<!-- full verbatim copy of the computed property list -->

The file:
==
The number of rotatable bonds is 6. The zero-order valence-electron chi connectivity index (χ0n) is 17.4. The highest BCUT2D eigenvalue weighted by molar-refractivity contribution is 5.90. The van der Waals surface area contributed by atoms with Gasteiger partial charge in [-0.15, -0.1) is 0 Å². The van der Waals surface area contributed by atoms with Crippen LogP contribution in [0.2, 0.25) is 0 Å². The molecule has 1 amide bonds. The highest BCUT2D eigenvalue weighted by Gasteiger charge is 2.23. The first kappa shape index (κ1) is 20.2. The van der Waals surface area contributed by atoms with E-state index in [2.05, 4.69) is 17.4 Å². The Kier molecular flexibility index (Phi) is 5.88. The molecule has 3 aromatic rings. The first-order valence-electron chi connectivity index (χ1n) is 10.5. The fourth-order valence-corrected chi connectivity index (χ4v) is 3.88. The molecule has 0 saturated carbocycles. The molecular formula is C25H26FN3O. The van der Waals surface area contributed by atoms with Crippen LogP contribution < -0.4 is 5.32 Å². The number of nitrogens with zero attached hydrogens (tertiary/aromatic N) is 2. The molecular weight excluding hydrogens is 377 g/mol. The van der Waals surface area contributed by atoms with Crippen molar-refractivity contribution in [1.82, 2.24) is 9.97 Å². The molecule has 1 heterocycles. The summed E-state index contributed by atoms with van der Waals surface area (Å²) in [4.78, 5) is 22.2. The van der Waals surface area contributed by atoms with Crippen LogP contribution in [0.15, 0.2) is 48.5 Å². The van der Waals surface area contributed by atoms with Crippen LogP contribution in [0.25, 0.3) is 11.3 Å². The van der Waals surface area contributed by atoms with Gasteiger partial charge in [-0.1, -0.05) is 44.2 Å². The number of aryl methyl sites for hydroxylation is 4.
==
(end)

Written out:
The number of rotatable bonds is 6. The zero-order valence-electron chi connectivity index (χ0n) is 17.4. The highest BCUT2D eigenvalue weighted by molar-refractivity contribution is 5.90. The van der Waals surface area contributed by atoms with Gasteiger partial charge in [-0.15, -0.1) is 0 Å². The van der Waals surface area contributed by atoms with Crippen LogP contribution in [0.2, 0.25) is 0 Å². The molecule has 1 amide bonds. The highest BCUT2D eigenvalue weighted by Gasteiger charge is 2.23. The first kappa shape index (κ1) is 20.2. The van der Waals surface area contributed by atoms with E-state index in [2.05, 4.69) is 17.4 Å². The Kier molecular flexibility index (Phi) is 5.88. The molecule has 3 aromatic rings. The first-order valence-electron chi connectivity index (χ1n) is 10.5. The fourth-order valence-corrected chi connectivity index (χ4v) is 3.88. The molecule has 0 saturated carbocycles. The molecular formula is C25H26FN3O. The van der Waals surface area contributed by atoms with Crippen LogP contribution < -0.4 is 5.32 Å². The number of nitrogens with zero attached hydrogens (tertiary/aromatic N) is 2. The molecular weight excluding hydrogens is 377 g/mol. The van der Waals surface area contributed by atoms with Crippen molar-refractivity contribution in [1.82, 2.24) is 9.97 Å². The molecule has 1 heterocycles. The summed E-state index contributed by atoms with van der Waals surface area (Å²) in [4.78, 5) is 22.2. The van der Waals surface area contributed by atoms with Crippen LogP contribution in [0.15, 0.2) is 48.5 Å². The van der Waals surface area contributed by atoms with Crippen LogP contribution in [0.25, 0.3) is 11.3 Å². The van der Waals surface area contributed by atoms with Gasteiger partial charge in [-0.1, -0.05) is 44.2 Å². The number of aryl methyl sites for hydroxylation is 4.